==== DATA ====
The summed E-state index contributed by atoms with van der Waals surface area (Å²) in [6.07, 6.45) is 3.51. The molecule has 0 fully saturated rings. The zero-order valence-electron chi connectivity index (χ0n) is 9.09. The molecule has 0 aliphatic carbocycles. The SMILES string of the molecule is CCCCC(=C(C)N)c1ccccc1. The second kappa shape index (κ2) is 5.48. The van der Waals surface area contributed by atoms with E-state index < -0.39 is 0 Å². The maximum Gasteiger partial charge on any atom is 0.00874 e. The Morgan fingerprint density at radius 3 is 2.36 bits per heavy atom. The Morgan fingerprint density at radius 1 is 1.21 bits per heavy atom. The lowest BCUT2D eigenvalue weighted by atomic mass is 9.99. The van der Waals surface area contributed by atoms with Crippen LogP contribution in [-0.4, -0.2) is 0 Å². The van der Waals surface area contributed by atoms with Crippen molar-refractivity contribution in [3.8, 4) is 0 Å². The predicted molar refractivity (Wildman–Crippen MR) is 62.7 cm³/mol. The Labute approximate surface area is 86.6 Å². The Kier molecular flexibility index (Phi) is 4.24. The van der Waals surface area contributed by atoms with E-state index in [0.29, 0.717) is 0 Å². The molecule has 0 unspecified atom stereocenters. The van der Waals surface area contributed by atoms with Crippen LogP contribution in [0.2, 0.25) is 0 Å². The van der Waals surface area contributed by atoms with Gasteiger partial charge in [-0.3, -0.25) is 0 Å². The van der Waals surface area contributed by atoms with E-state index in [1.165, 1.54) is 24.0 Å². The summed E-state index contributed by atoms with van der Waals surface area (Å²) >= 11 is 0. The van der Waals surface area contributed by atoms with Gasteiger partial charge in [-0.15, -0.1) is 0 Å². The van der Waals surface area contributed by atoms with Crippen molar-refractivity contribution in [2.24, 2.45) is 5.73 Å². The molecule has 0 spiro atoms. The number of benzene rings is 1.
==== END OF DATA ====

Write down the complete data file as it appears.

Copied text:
The summed E-state index contributed by atoms with van der Waals surface area (Å²) in [6.07, 6.45) is 3.51. The molecule has 0 fully saturated rings. The zero-order valence-electron chi connectivity index (χ0n) is 9.09. The molecule has 0 aliphatic carbocycles. The SMILES string of the molecule is CCCCC(=C(C)N)c1ccccc1. The second kappa shape index (κ2) is 5.48. The van der Waals surface area contributed by atoms with E-state index < -0.39 is 0 Å². The maximum Gasteiger partial charge on any atom is 0.00874 e. The Morgan fingerprint density at radius 3 is 2.36 bits per heavy atom. The Morgan fingerprint density at radius 1 is 1.21 bits per heavy atom. The lowest BCUT2D eigenvalue weighted by atomic mass is 9.99. The van der Waals surface area contributed by atoms with Crippen LogP contribution in [-0.4, -0.2) is 0 Å². The van der Waals surface area contributed by atoms with Crippen molar-refractivity contribution in [3.8, 4) is 0 Å². The predicted molar refractivity (Wildman–Crippen MR) is 62.7 cm³/mol. The Labute approximate surface area is 86.6 Å². The Kier molecular flexibility index (Phi) is 4.24. The van der Waals surface area contributed by atoms with E-state index in [0.29, 0.717) is 0 Å². The molecule has 0 unspecified atom stereocenters. The van der Waals surface area contributed by atoms with Crippen LogP contribution in [0.2, 0.25) is 0 Å². The van der Waals surface area contributed by atoms with Gasteiger partial charge in [-0.3, -0.25) is 0 Å². The van der Waals surface area contributed by atoms with E-state index in [1.165, 1.54) is 24.0 Å². The summed E-state index contributed by atoms with van der Waals surface area (Å²) >= 11 is 0. The van der Waals surface area contributed by atoms with Gasteiger partial charge in [-0.15, -0.1) is 0 Å². The van der Waals surface area contributed by atoms with Crippen molar-refractivity contribution in [2.24, 2.45) is 5.73 Å². The molecule has 0 spiro atoms. The number of benzene rings is 1.